The Student News Site of Marymount Manhattan College

The Monitor

The Student News Site of Marymount Manhattan College

The Monitor

The Student News Site of Marymount Manhattan College

The Monitor

Lloyd Culbreath on “The Working Dancer”

Reading Time: 4 minutes

Lloyd walks quietly into the studio on the 3rd floor of Carson. He observes as the dancers chat and stretch minutes before class. Once the clock hits 12:59, Culbreath makes small talk, and then the music begins. He begins at the front of the room with a series of breaths and por de bra. Eventually, he begins to pace the room observing each individual dancer “Is that foot really flexed?” “Are you really stretching your arms?” “Are you really breathing?” Some may feel intimidated by his close observation, but Culbreath’s eye for detail is crafted from his experience as a professional. Culbreath trains and educates dancers on what it means to be a “working dancer” in this “rough, demanding, back-biting business.” 

Culbreath joined the adjunct faculty at Marymount Manhattan College this Fall semester. The college holds 222 dance majors, making up 12% of the student body at Marymount. In general, 10% of college students continue professionally after receiving their BFA degree. After graduation, students are thrown into the pool of approximately 6000 professionals in NYC according to Dance NYC. Due to the competitive environment in NYC, Culbreath is someone dancers can use as a resource on their journey to booking the job.  

Culbreath never thought he would become a professional dancer in NYC. His initial dream was to go to school for comic book illustration. Culbreath was introduced to dance after his diagnosis of asthma as a child. The doctor suggested he engage in physical activity to strengthen his immune system. He began in tap, and eventually continued with jazz, acrobatics, and ballet. What began as a hobby, turned into something more when he saw the original production of Chicago at about 15 years old. “There was a dancer that was all the way downstage, really off the sidelines, performing, he caught my eye… it was the first time I connected the dots and thought, maybe I could do this.” He began taking classes every Saturday in the city with his studio friends.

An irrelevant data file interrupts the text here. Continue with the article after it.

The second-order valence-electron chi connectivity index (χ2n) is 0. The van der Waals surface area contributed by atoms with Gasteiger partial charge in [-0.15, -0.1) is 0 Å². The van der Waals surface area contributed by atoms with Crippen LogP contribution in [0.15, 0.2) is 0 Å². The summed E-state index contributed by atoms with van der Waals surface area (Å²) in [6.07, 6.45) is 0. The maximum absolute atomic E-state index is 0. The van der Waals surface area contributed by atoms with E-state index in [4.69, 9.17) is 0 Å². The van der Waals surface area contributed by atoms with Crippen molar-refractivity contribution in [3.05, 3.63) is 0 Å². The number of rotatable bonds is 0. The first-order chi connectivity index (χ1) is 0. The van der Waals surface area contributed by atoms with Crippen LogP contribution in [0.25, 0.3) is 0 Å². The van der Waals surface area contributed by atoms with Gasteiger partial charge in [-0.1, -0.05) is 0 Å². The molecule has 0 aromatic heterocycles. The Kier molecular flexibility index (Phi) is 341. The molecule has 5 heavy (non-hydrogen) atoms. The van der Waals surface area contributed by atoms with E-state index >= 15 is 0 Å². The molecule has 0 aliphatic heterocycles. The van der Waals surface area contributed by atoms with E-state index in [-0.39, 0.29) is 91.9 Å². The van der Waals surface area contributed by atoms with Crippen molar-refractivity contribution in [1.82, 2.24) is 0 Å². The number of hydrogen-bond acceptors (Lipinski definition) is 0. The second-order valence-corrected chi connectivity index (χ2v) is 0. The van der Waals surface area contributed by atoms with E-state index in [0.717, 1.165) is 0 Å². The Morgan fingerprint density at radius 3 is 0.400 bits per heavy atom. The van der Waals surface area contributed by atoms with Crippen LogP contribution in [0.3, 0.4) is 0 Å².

After grade school, he auditioned for 13-15 schools and was turned away from all of them. His mother insisted he continue his education, so Culbreath attended York College in Queens. He did not dedicate himself to school. After one semester, she said, “this isn’t working”. She agreed to finance him for a year of training in the city and then he would be on his own. Culbreath booked his first job a year later. His first job was the lead in Pippin at a theatre in Jersey. He doesn’t remember why, but he turned it down. Not long after he did the show “Sweet Charity” at the Elms for Dinner theatre in Elmsford, NY. The director/choreographer was Fosse veteran, Gene Foot. That is when his journey began.